At this stage in Lady Gaga’s top-selling career as a pop icon and world-class performer, the one side listeners have not seen from the established pop mogul is her intimate side. On her fifth album, “Joanne,” Gaga trades meat dresses for cowboy hats, leather for denim and studs for cowboy spurs in a brave attempt to make her most personal effort yet. Aptly labeled as a Gaga album without makeup by critics, “Joanne” eschews the over-the-top fashion and effects that have permeated her music for so long in an effort to incorporate personal anecdotes and emotional stories, giving us a better sense of the real life Stefani Joanne Germanotta that fuels the Gaga persona. However, the stripped back nature of “Joanne” makes for Gaga’s most lackluster album to date, cleaning off the makeup to reveal little substance underneath.
Collaborating with producers such as Mark Ronson, Grimes collaborator BloodPop and Kevin Parker of Tame Impala among others, “Joanne” was set to become Gaga’s riskiest album to date. In a way, it still is much of a risk. With the mystique and allure that comes with a personality like Lady Gaga, the album’s sincerity is easily the most alien aspect to it. However, stripping away the added adornments to Gaga’s performance and art also rids her character of what makes her so provocative in the first place. The album’s most personal moments are found in the two most country ballads on the album, “Joanne” and “A Million Reasons,” but there is hardly any intimacy to the tracks. The later track is simply repetitive and boring, as Gaga utters the same “a million reasons” lyric for what feels like a million times over. The tracks do not show any of Gaga’s vulnerability, a side of her's that is begging to be showcased, and instead feels meticulously placed in order to give the illusion of reality.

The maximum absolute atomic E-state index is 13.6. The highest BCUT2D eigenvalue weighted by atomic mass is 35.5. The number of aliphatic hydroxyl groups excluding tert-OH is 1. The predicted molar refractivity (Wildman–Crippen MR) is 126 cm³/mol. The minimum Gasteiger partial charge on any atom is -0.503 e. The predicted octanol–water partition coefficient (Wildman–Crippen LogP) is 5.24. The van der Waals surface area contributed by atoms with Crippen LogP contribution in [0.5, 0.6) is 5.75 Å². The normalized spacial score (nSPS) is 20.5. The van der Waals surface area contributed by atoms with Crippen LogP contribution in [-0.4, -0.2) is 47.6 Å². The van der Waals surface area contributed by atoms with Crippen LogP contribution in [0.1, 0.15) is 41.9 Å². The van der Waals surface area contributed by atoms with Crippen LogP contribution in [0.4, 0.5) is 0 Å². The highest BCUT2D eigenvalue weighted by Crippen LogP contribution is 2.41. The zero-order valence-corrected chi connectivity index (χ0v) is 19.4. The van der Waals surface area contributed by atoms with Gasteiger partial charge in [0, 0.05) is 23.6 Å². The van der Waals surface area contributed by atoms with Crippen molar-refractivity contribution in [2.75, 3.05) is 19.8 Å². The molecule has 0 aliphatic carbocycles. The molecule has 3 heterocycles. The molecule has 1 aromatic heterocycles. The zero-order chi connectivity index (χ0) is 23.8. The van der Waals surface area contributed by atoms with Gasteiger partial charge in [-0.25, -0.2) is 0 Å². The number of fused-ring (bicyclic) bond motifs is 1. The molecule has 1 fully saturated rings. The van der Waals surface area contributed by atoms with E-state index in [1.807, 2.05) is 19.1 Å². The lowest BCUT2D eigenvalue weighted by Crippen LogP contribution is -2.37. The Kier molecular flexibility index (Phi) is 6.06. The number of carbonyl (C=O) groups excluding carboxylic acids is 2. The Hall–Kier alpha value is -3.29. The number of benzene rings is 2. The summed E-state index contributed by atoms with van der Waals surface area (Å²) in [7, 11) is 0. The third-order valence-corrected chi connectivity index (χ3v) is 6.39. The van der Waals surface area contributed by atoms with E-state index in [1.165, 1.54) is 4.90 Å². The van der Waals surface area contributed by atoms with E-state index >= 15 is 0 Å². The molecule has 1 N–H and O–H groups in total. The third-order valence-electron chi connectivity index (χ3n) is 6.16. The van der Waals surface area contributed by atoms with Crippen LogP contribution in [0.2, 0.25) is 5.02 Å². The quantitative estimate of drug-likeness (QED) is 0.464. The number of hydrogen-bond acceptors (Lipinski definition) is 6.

In combining two of her greatest influences, the glitzy dance-pop Gaga used to create and the humble country edge of her new material, Gaga tends to bring out the worst qualities in both camps. When she isn’t donning a cowboy hat and acoustic guitar, Gaga’s pop sensibilities become overproduced. The album’s lead single “Perfect Illusion” features some of the album’s smartest songwriting, but becomes messy with grating guitars and an almost ironic final key change that actually hinders the song further. However, Gaga’s vocal performance on the album is one of her strongest yet, especially on the album’s quieter moments. The best songs on the album harken back to Gaga’s “The Fame” era of songwriting, such as on album opener “Diamond Heart.” The album highlight “John Wayne” encompasses the off-kilter swagger of Gaga’s earliest singles, making for Gaga’s most realistic moment on the album even on the album’s most pop-centric song.
The intersection of pop and country is not always this inconstant; take for example the country-pop stylings of Shania Twain, Taylor Swift’s “Red” or even Miley Cyrus’ “Bangerz.” Where these artists mixed country and pop as a genre and ultimately a career, “Joanne” comes off as a phase for Gaga, only lending to the album’s inauthenticity. Though Gaga had every chance to make “Joanne” her most daring to date, her team and the hype around it fall flat.
The album is not a complete loss, however, Gaga has still managed to redefine herself with every release of hers. So long as she can better integrate authenticity into her future albums, “Joanne” will still stand as one of her bravest achievements.